Pompano Beach Elective Share Lawyer
You may think that your property is yours to do with as you please, and when it comes to making a will, you can decide what property to leave to whom, who inherits and who doesn’t. This is true to a great extent, but not entirely. A spouse is generally entitled to a share of the estate, which in some cases may be greater than the amount the testator intended. Pompano Beach elective share lawyer Mark R. Manceri is an expert in resolving disputes involving the spousal elective share under Florida probate law. Learn more about elective shares below, and contact Mark R. Manceri, P.A. for help with will contests or probate litigation surrounding a Broward County estate.
What is the Florida spousal elective share?
Under Florida probate law, a surviving spouse may choose to take his or her inheritance under the deceased spouse’s will or may instead opt for an elective share of the estate. The amount of the elective share under Florida law is 30% of elective estate. Often times, a spouse inherits as much as one-half or even the entire estate left behind by a deceased spouse, but not always. A surviving spouse may choose the elective share in the event the deceased spouse tried to disinherit the surviving spouse or where the surviving spouse will receive a greater portion of the estate by choosing the elective share over the inheritance provided for in the will.
What is the “elective estate”?
Note that the elective share is 30% of the “elective estate.” The statute describing property entering into the elective estate is extensive. Basically, the elective estate includes the entire probate estate of the deceased, as well as the deceased’s interests in a number of other assets or property, such as the homestead value; any “pay on death” or “transfer on death” bank accounts; property held in certain joint title formats; the cash value of life insurance policies; pensions, retirement and deferred compensation plans; certain property the testator transferred in the last year before death; and more. Additionally, some property is specifically excluded by law from the elective estate. As a Board-Certified specialist in Florida wills and estates, attorney Mark R. Manceri can help you determine the extent of the elective estate and the value of the elective share.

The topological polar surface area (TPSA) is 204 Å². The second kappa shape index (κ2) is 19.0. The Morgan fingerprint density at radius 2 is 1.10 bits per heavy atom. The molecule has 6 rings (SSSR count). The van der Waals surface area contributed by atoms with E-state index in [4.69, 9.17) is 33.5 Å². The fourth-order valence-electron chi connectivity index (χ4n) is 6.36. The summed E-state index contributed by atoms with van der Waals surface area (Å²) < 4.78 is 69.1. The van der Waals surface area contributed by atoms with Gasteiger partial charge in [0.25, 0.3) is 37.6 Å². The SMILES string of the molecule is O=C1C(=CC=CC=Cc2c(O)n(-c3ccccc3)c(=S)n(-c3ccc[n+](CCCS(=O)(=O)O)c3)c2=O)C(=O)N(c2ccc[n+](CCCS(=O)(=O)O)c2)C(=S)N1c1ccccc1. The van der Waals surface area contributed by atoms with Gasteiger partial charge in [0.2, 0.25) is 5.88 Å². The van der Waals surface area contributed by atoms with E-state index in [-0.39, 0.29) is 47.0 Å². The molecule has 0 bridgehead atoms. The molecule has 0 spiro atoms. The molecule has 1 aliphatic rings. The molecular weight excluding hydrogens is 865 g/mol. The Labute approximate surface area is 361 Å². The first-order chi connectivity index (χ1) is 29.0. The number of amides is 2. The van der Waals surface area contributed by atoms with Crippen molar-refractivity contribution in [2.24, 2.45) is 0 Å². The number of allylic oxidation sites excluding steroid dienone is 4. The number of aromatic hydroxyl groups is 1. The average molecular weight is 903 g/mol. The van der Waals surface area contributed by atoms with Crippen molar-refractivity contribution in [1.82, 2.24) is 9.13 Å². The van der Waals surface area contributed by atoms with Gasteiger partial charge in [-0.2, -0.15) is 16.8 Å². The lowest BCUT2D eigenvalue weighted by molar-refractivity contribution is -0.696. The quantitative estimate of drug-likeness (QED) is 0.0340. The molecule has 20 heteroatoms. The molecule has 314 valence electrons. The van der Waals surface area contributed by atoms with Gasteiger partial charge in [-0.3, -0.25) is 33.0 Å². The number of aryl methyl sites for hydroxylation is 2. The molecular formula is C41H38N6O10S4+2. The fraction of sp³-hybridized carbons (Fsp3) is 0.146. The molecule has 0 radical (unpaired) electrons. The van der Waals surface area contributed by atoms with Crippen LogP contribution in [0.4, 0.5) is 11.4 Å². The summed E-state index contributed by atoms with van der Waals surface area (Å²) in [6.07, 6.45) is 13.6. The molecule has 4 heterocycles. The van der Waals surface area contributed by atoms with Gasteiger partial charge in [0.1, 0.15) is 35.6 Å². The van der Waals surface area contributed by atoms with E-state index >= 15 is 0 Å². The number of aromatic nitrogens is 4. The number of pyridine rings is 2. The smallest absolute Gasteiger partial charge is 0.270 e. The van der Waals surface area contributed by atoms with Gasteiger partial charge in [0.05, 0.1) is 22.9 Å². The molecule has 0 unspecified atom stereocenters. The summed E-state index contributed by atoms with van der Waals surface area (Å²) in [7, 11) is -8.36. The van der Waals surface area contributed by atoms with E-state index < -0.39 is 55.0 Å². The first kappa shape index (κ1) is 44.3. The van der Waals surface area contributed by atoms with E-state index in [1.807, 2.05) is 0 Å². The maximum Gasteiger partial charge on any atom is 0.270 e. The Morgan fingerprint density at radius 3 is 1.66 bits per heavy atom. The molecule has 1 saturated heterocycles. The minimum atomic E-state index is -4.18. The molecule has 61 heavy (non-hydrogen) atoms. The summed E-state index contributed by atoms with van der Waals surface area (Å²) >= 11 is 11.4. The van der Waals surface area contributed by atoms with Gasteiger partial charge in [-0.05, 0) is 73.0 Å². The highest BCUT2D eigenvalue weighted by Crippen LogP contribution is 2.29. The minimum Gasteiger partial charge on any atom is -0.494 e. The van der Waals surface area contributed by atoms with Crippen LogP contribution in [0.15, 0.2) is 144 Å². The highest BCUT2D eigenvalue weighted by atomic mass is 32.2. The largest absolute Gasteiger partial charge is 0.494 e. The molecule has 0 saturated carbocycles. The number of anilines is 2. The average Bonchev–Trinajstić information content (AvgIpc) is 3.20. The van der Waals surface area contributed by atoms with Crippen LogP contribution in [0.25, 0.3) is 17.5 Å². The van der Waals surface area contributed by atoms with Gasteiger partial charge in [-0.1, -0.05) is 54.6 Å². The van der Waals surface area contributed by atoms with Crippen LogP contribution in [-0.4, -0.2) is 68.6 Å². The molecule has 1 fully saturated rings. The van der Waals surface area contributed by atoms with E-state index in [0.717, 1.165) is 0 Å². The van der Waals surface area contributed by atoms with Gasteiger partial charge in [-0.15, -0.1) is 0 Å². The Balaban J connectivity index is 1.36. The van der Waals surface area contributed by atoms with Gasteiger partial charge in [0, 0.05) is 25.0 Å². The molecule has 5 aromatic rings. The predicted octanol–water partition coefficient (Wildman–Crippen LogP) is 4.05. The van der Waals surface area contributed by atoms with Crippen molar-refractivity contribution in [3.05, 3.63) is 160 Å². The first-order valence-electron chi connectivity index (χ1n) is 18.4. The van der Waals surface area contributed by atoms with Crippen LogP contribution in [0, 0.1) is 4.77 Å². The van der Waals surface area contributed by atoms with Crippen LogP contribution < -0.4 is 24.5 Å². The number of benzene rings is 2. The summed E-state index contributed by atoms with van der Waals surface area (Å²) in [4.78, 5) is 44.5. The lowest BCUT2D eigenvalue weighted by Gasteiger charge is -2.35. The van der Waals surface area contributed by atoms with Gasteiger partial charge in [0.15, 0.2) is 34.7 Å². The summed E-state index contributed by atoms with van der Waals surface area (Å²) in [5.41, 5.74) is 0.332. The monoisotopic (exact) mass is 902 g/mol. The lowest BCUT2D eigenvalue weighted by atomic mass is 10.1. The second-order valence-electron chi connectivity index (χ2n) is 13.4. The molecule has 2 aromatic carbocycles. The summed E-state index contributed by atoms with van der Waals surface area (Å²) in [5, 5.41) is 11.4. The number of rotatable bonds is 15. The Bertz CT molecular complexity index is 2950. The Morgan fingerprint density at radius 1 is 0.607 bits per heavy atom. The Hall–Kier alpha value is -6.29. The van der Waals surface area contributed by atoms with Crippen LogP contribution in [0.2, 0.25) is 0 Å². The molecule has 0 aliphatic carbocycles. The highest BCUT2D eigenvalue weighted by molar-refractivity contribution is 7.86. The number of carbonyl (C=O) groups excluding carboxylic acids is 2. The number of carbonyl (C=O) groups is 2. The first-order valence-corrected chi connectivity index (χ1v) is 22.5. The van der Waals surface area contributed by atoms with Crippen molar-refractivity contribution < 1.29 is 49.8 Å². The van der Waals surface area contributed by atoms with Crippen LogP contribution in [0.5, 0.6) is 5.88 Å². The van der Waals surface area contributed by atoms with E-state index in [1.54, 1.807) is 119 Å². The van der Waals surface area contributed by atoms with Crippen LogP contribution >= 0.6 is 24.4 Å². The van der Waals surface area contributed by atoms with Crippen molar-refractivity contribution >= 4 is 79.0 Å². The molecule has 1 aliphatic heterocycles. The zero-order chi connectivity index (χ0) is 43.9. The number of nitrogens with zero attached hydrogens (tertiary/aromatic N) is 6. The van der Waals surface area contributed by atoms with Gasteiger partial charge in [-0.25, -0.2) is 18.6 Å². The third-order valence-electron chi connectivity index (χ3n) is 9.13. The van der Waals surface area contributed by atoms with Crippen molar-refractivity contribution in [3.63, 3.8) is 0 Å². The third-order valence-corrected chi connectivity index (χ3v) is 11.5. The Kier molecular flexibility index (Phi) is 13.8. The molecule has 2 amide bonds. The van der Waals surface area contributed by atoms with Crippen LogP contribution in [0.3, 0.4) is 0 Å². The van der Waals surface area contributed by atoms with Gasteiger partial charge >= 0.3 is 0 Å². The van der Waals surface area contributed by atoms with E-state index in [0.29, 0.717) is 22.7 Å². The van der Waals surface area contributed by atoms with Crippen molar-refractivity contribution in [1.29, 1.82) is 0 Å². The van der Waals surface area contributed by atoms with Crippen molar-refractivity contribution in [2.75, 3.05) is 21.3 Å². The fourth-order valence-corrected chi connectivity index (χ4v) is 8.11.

How does one choose the elective share?
The surviving spouse files an election to claim an elective share with the Broward County court overseeing the probate or estate administration. There is a deadline to claim the elective share, which is the earlier of either six months from being served with notice of the estate administration or two years after the date of death.
Important facts to know about the elective share in Florida
The right to claim an elective share can be waived in advance through a valid and enforceable prenuptial or postnuptial agreement. Also, an omitted heir is entitled to take the spouse’s intestate share of the estate, which is the amount the spouse would receive had the testator died without a valid will. This intestate share can be far greater than the 30% elective share, amounting to one-half or even all of the estate.
Help with Elective Share Decisions and Disputes in Pompano Beach
The Florida legislature made significant changes to the state’s elective share statutes in 2017. If receiving advice from an attorney regarding the spousal elective share or a probate dispute involving the elective share, it is important to speak with a lawyer who is well-versed in Florida probate law. Attorney Mark R. Manceri is certified as a specialist in wills and estates by The Florida Bar Board of Legal Specialization and has been handling probate litigation and estate administration in Broward County for decades. If you have questions involving the elective share in a Broward County estate, contact Mark R. Manceri, P.A. in Pompano Beach to discuss your concerns.